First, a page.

You often hear doctors and others point to tort reform as a key to reducing the cost of health care. The idea is that by limiting huge payouts for malpractice, doctors will avoid so-called defensive medicine.
So how about forest fires?
Stephen Pyne, perhaps the most respected forest fire historian in the U.S. if not the world has long pointed out that if you want to eliminate forest fires, eliminate forests. But there has long and remains the view that a forest manager can prevent forest fires that aren’t started by others carelessly or intentionally.
It takes proper thinning, fuel removal, fire vigilance and access for firefighters. When a forest owner or an employee is negligent about any of these things and a fire escapes, then they can be sued.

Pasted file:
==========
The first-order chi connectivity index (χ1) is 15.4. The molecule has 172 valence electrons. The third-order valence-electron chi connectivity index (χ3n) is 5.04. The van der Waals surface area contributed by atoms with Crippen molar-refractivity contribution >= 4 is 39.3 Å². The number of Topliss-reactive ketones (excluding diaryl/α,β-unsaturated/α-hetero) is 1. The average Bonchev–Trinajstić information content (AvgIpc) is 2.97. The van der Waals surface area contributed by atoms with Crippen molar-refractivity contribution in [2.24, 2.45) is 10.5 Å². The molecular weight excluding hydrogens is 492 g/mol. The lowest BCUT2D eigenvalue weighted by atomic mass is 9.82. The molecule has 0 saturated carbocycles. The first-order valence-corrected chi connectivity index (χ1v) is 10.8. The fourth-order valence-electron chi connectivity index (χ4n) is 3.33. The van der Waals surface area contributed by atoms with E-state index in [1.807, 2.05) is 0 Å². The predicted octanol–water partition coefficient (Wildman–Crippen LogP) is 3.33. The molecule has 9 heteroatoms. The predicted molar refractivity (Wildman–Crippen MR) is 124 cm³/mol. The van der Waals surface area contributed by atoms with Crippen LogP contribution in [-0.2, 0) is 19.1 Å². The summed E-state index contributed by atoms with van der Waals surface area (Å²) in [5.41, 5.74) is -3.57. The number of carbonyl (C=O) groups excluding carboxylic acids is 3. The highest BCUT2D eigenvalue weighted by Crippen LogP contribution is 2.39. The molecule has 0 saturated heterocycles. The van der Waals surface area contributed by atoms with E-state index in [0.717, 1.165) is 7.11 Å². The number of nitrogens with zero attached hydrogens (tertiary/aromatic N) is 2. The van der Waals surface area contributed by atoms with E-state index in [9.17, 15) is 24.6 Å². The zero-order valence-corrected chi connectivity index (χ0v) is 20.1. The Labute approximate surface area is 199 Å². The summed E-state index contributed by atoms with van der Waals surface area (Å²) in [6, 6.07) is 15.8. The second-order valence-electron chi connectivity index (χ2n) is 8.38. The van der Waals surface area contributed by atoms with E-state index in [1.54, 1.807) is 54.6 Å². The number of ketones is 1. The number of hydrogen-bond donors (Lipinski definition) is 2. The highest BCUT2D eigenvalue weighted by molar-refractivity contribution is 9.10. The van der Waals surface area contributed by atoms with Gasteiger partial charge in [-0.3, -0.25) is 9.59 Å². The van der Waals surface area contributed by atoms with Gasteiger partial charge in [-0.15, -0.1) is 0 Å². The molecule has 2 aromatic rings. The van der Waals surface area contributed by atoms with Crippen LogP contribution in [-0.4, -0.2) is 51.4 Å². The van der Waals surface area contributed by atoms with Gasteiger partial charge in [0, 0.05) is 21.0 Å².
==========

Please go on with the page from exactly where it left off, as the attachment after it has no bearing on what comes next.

California Gov. Jerry Brown wants to reform forest liability law to help the state’s forest industry. SFGate.com’s Bob Egelko reports that Brown is pushing legislation that would only allow the state or federal government to recover in a lawsuit “quantifiable” damages in public park and forests.
The federal government and some environmentalist oppose the measure in part because they worry the aesthetic and ecological values that would be lost in fires would not count. But in a fire-dependent ecosystem as much of the California forests are, the fire is not destroying the ecosystem even if it doesn’t look as pretty as a green forest.
You can try to educate juries about this, but a good prosecutor need only show the blackened remains of even an area burned just right for the health of a forest to make their case for added damages.
It seems ironic that the federal government, which holds far more forests California than any other owner is fighting Brown.